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Concluding Observations, CRC/C/NPL/CO/3-5, 3 June 2016: Nepal

IV. Main areas of concern and recommendations

D. Civil rights and freedoms (arts. 7, 8 and 13-17)


26. The Committee is concerned about the hindrances experienced by many children to obtaining Nepalese nationality. It is especially concerned that:

(a) Acquisition of Nepalese citizenship by descent is conditional on evidence that both the father and mother of the child are Nepalese citizens; furthermore, it excludes children of unwed mothers, children of a Nepalese mother and a foreign or unknown father, children of refugees or of parents who are unable to prove citizenship, and children of same-sex parents;


27. The Committee recommends that the State party amend, as a matter of priority, relevant legislation, particularly the Birth, Death and Other Personal Event (Vital Registration) Act of 1976, the Citizenship Act of 2006 and articles 11 (3), 11 (5) and 11 (7) of the Constitution to ensure full compliance with articles 7 and 8 of the Convention. The Committee also recommends that the State party amend its legislation on transmission of nationality by:(b) Making citizenship by descent accessible through proof of citizenship ofone of the parents, regardless of the parent’s sex;

Harmful practices

41. The Committee welcomes the positive steps taken by the State party towards the recognition of lesbian, gay, bisexual, transgender and intersex rights, including the reference to “gender and sexual minority” in the grounds for discrimination that are prohibited under article 18 of the new Constitution (right to equality) and the recent addition to identity documents of a third gender category recognizing genders other than “male” and “female”. However, the Committee remains concerned about:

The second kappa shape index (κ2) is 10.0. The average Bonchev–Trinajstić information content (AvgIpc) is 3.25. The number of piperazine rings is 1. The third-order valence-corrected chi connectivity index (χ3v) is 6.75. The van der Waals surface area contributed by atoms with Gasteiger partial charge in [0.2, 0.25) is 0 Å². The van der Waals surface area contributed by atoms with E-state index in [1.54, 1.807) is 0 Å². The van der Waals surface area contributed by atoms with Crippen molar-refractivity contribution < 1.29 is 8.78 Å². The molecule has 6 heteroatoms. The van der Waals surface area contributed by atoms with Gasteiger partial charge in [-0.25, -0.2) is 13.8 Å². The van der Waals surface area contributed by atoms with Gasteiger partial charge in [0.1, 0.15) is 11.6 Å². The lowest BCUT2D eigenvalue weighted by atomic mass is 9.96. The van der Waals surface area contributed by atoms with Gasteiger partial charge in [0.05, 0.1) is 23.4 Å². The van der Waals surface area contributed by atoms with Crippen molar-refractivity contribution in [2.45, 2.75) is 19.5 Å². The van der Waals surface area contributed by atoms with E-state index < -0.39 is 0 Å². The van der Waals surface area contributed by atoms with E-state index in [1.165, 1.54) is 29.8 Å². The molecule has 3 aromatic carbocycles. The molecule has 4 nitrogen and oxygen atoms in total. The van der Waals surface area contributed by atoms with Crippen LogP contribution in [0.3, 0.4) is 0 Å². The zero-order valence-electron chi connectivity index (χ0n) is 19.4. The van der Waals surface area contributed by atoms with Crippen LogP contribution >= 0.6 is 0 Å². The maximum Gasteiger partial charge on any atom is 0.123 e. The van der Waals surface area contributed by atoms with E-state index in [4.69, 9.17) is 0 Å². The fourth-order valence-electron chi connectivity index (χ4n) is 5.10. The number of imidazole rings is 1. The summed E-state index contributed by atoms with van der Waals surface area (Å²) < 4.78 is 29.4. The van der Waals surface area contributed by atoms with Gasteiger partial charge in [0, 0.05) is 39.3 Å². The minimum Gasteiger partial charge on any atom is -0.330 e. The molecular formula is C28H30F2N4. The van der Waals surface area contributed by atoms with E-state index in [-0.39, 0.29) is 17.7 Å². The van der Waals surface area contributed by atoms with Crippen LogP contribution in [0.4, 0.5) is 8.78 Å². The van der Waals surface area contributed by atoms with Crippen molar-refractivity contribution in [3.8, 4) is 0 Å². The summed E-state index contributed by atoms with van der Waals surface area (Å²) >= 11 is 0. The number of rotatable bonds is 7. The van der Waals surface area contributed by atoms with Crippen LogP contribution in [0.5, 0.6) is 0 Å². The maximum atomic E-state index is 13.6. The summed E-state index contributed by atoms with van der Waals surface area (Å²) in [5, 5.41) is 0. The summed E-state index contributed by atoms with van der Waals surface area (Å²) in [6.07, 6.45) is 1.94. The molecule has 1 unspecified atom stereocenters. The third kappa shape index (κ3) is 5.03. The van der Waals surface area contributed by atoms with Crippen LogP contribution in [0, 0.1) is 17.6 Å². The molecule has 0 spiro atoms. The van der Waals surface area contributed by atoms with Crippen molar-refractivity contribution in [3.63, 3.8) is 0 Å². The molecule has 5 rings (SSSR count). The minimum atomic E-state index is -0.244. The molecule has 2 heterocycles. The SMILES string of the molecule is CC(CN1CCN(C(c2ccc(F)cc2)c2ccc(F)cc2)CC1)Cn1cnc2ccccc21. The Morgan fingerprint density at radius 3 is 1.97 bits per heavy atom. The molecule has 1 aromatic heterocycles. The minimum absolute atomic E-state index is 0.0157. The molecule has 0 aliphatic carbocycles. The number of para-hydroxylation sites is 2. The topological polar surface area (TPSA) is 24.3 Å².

(a) Lack of awareness of issues related to intersex children in Nepal and the high levels of stigma and discrimination faced by intersex children;

(b) Challenges faced by intersex children in accessing identity documents that correspond with the sex/gender identity of their choosing;

(c) Cases of medically unnecessary surgeries and other procedures on intersex children before they are able to provide their informed consent, which often entail irreversible consequences and can cause severe physical and psychological suffering, and the lack of redress and compensation in such cases.

42. The Committee recommends that the State party:

(a) Conduct awareness-raising campaigns to combat stigmatization of and discrimination against intersex children;

(b) Ensure that intersex children have access to identity documents that correspond with the sex/gender identity of their choosing;

(c) Ensure that no child is subjected to unnecessary medical or surgical treatment; guarantee bodily integrity, autonomy and self-determination to the children concerned; and provide families with intersex children with adequate counselling and support;

(d) Undertake investigations of incidents of surgical and other medical treatment of intersex children without informed consent and adopt legal provisions in order to provide redress to the victims of such treatment, including reparation and/or adequate compensation;

(e) Educate and train medical and psychological professionals on the range of sexual, and related biological and physical, diversity and on the consequences of unnecessary surgical and other medical interventions for intersex children.

Link to full text of the report: Concluding Observations-CRC-Nepal-2016-eng